Dr. Brucker is actively involved in clinical trials. “Much of my career has been committed to doing randomized clinical trials, which are critical for the development of new technology and treatment modalities both for the logic range areas as well as in the surgical areas,” he explained. Dr. Brucker has recently participated in trials testing injectable compounds for age-related macular degeneration, diabetic retinopathy, macular puckers, vitreomacular traction, macular holes, and other disorders. He has served as Principal Investigator of Diabetes Control and Complications Trial (DCCT), the Age-Related Eye Disease Study II, the MacTel Study, the Diabetic Retinopathy Clinical Research network (DRCRnet) and other randomized controlled trials of retinal and vitreous diseases.
Through conducting randomized clinical trials, Dr. Brucker has realized the importance of creating a forum for physicians in the retina and vitreous field to discuss clinical and research developments. In 1977, he was a founding member of the Macula Society, of which he later became president. The Macula Society organizes meetings to discuss retinal and vitreous diseases and their treatments. It is presently considered by most retinal specialists, as the preeminent retinal specialty society in the world today. In 1981, Dr. Brucker founded The Journal of Retinal and Vitreous Diseases, which has become the world’s leading journal for retinal and vitreous diseases. “We are an international journal with subscribers and authors as well as an editorial board from all over the world,” said Dr. Brucker. Dr. Brucker continues to serve as Retina’s Editor-in-Chief.
In addition to facilitating a dialogue between physicians on treatment modalities and research, Dr. Brucker has also been involved with communicating advancements to patients. Dr. Brucker, along with Scheie’s own Lea Bramnick and the late Herb Lotman, the founder of the Macular Vision Research Foundation, started a national patient support group which was known nationally as “Support Sight”. They served 23 centers throughout the United States and had 35,000 registered participants. These chapters held meetings every few months to offer support to patients and their care givers and to communicate advances in research and treatments of conditions that cause visual impairment.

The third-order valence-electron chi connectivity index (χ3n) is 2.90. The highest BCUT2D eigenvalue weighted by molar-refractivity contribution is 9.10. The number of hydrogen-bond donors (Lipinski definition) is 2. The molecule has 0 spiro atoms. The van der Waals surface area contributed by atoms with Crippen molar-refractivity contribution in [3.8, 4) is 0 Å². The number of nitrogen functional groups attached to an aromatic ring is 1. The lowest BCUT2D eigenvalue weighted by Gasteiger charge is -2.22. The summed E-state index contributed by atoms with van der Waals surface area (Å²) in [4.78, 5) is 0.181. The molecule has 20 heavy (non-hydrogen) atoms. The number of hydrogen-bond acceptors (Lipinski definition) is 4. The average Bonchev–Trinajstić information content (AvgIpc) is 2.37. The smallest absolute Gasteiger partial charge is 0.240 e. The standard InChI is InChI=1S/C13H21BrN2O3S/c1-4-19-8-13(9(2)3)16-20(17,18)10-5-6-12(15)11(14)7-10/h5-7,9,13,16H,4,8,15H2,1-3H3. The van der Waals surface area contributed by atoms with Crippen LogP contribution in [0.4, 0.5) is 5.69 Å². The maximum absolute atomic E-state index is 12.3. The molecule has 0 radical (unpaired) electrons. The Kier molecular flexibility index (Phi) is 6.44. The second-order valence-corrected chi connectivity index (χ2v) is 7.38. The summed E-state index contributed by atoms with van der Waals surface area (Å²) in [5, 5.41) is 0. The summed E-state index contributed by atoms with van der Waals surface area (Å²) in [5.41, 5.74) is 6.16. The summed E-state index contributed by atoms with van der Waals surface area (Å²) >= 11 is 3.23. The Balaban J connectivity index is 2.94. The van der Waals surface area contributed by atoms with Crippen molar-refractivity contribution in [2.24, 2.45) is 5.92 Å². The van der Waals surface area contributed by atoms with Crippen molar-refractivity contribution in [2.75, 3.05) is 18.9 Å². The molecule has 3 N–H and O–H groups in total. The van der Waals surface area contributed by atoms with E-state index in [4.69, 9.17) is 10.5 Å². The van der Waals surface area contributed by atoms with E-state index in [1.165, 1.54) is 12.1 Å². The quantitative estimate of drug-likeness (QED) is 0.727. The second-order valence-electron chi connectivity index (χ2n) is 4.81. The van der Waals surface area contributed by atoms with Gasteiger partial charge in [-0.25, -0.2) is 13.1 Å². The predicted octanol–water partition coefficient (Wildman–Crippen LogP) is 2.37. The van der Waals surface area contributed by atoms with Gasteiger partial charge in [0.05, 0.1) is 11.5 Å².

During his time at Scheie, Dr. Brucker has been unwavering in his devotion to his patients. He is not only an outstanding physician; he is committed to providing support to the broader patient community and to continuing to develop novel therapies and surgical techniques.
In addition to his clinical work, Dr. Brucker has served as a mentor for generations of Scheie medical students, residents, fellows, and colleagues. He is well-recognized for his excellence in teaching and mentoring and remains in contact with many of his past residents, fellows and students. Dr. Brucker was recently honored at Scheie’s 143rd Annual Alumni Meeting as the 12th Annual David M. Kozart Memorial Lecturer.
The Scheie Eye Institute, its residents, fellows, students, patients, and colleagues, congratulate Dr. Brucker for his achievements and is grateful that his stopover has turned into a forty year career.